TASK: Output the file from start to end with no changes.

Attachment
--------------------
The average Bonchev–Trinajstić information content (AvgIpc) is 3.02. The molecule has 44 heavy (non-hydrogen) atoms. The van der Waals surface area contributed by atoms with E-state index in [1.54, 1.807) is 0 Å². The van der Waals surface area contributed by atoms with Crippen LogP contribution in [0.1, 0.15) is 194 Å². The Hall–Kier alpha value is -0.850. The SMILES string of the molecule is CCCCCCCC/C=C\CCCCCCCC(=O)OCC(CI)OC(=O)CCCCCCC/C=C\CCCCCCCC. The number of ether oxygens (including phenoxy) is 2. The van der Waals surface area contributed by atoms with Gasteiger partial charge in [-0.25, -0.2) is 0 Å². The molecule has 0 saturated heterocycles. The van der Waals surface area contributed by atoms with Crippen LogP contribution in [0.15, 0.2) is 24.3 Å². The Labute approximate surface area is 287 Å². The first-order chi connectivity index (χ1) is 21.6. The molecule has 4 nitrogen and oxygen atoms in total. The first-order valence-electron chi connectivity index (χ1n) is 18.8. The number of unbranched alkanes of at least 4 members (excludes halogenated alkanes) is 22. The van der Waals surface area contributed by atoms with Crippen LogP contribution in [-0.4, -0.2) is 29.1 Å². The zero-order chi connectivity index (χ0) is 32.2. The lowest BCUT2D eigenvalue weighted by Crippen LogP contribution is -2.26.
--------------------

The average Bonchev–Trinajstić information content (AvgIpc) is 3.02. The molecule has 44 heavy (non-hydrogen) atoms. The van der Waals surface area contributed by atoms with E-state index in [1.54, 1.807) is 0 Å². The van der Waals surface area contributed by atoms with Crippen LogP contribution in [0.1, 0.15) is 194 Å². The Hall–Kier alpha value is -0.850. The SMILES string of the molecule is CCCCCCCC/C=C\CCCCCCCC(=O)OCC(CI)OC(=O)CCCCCCC/C=C\CCCCCCCC. The number of ether oxygens (including phenoxy) is 2. The van der Waals surface area contributed by atoms with Gasteiger partial charge in [-0.25, -0.2) is 0 Å². The molecule has 0 saturated heterocycles. The van der Waals surface area contributed by atoms with Crippen LogP contribution in [0.15, 0.2) is 24.3 Å². The Labute approximate surface area is 287 Å². The first-order chi connectivity index (χ1) is 21.6. The molecule has 4 nitrogen and oxygen atoms in total. The first-order valence-electron chi connectivity index (χ1n) is 18.8. The number of unbranched alkanes of at least 4 members (excludes halogenated alkanes) is 22. The van der Waals surface area contributed by atoms with Crippen LogP contribution in [-0.4, -0.2) is 29.1 Å². The zero-order chi connectivity index (χ0) is 32.2. The lowest BCUT2D eigenvalue weighted by Crippen LogP contribution is -2.26.